How much compensation will I get?
The value of your claim will be determined by a number of factors, including the medical expert report and the financial losses you are claiming for. Your solicitor should discuss settlement figures with you as you will need to state how much you are prepared to accept to settle the claim as a basis for negotiation with the defendant.
How long do I have to make a personal inury claim?
There are strict timeframes associated with making a claim, known as the limitation period. For most cases the limitation period starts on the date of the accident that caused the inury and runs for three years – meaning that a claimant must begin legal proceedings within this three-year window.
However, there are exceptions to this rule and timeframes do vary according to the circumstances of the incidentand the nature of the injury.
Consulting with a legal professional as soon as possible will ensure you fully understand your legal position and options.
Can I claim for someone who is deceased?
You may be able to bring a claim on behalf of someone who has died due to a fatal injury. In this instance, you would be making the claim as that person’s representative or financial dependent – and thereby claiming for loss of dependency and/or loss of companionship.
If, for example, your spouse or partner is killed in an accident at work and is the sole breadwinner whilst you care for your children, you may be able to claim for compensation on several grounds: compensation to help you financially support your family, compensation to deal with the grief and compensation to manage the loss of a companion. Take advice on your circumstances to ensure you understand your options.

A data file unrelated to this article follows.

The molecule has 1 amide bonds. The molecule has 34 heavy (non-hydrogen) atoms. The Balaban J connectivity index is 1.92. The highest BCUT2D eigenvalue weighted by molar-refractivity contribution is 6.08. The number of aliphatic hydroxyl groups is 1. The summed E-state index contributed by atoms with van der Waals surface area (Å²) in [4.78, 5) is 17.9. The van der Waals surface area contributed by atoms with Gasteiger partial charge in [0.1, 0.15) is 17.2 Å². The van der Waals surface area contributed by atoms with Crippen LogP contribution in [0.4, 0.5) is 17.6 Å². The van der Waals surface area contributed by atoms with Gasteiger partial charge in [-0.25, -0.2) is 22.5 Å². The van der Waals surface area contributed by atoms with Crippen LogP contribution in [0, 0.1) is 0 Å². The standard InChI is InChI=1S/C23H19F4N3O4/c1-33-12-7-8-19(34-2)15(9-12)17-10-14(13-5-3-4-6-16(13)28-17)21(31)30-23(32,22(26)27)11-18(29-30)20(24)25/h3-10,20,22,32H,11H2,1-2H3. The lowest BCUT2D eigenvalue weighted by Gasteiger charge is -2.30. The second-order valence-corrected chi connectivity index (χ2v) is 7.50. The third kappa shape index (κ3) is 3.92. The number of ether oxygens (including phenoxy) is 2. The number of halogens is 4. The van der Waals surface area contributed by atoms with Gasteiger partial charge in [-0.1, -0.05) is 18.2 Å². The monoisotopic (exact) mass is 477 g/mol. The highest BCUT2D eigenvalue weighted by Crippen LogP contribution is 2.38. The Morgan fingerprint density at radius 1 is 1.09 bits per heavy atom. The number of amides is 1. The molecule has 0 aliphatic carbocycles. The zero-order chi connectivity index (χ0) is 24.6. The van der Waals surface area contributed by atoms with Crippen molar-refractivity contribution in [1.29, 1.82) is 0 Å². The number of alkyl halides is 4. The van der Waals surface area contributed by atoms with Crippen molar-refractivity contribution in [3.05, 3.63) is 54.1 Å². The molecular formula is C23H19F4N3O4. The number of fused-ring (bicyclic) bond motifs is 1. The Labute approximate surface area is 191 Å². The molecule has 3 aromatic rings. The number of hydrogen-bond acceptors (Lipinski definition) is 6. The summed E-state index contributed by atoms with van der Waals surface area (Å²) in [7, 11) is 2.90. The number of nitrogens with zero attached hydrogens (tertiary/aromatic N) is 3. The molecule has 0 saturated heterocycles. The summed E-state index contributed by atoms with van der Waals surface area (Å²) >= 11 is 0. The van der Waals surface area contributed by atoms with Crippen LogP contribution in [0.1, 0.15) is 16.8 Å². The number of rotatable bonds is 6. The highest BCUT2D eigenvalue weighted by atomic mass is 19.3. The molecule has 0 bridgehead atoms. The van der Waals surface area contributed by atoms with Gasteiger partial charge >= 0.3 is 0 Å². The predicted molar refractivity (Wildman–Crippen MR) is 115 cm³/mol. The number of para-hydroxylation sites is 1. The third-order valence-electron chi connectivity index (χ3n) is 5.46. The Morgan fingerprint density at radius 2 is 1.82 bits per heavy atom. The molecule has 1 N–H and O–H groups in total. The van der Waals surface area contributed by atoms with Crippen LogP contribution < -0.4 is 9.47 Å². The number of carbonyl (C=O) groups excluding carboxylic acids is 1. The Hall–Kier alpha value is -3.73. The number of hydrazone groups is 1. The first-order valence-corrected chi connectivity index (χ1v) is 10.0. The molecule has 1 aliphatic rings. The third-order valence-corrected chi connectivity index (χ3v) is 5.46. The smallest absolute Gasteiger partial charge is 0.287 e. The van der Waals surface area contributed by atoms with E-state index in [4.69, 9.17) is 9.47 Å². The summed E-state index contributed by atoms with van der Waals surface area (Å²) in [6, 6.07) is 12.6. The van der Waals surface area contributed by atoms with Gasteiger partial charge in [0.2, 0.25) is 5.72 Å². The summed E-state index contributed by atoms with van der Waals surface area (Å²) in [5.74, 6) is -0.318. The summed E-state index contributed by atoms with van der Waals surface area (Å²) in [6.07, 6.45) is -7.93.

How much does it cost to make a claim?
Speak to your solicitor at the outset about funding options for your case.
Different solicitors offer different costs and payment structures. Some may offer to take your case on a no-win, no-fee basis – otherwise known as a conditional fee agreement or NFA. If your claim is successful, your solicitor will recover payment via the compensation awarded. This is known as a success fee and is usually agreed upon beforehand as a percentage of the compensation.
You should also be sure of what would happen if you lose the claim – who will pay the defendant’s legal costs? If Qualified One-Way Cost Shifting (QOCS) applies, you should not be liable for the other side’s costs.
You may also have an insurance policy that can help with your legal costs. Policies for house contents, car insurance and travel insurance often have legal expenses cover attached.
Why take legal advice
Taking professional legal advice helps to manage the hassle assosciated with making a personal injury claim.
Depending on the nature of your injury, choose an adviser experienced in that specific field and who brings insight and knowledge of your injuries to help build a strong case and give you the best chance of recovering the maximum compensation.